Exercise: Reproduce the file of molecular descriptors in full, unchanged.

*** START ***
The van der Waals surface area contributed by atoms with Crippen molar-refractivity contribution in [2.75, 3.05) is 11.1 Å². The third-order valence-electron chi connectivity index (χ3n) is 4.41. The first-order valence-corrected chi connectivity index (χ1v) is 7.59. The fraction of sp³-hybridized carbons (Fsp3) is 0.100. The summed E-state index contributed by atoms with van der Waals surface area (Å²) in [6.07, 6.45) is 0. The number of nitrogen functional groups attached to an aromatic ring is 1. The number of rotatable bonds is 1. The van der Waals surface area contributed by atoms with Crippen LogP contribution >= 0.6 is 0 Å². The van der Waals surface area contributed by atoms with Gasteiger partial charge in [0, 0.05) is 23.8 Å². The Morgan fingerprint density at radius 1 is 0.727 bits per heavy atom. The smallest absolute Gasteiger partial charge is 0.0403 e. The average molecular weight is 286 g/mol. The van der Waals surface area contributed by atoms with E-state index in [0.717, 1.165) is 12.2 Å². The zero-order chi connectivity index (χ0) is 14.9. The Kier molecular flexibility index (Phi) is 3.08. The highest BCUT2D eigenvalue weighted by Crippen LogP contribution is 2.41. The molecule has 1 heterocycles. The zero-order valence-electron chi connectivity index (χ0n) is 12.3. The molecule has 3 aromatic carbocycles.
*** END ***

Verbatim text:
The van der Waals surface area contributed by atoms with Crippen molar-refractivity contribution in [2.75, 3.05) is 11.1 Å². The third-order valence-electron chi connectivity index (χ3n) is 4.41. The first-order valence-corrected chi connectivity index (χ1v) is 7.59. The fraction of sp³-hybridized carbons (Fsp3) is 0.100. The summed E-state index contributed by atoms with van der Waals surface area (Å²) in [6.07, 6.45) is 0. The number of nitrogen functional groups attached to an aromatic ring is 1. The number of rotatable bonds is 1. The van der Waals surface area contributed by atoms with Crippen LogP contribution >= 0.6 is 0 Å². The van der Waals surface area contributed by atoms with Gasteiger partial charge in [0, 0.05) is 23.8 Å². The Morgan fingerprint density at radius 1 is 0.727 bits per heavy atom. The smallest absolute Gasteiger partial charge is 0.0403 e. The average molecular weight is 286 g/mol. The van der Waals surface area contributed by atoms with E-state index in [0.717, 1.165) is 12.2 Å². The zero-order chi connectivity index (χ0) is 14.9. The Kier molecular flexibility index (Phi) is 3.08. The highest BCUT2D eigenvalue weighted by Crippen LogP contribution is 2.41. The molecule has 1 heterocycles. The zero-order valence-electron chi connectivity index (χ0n) is 12.3. The molecule has 3 aromatic carbocycles.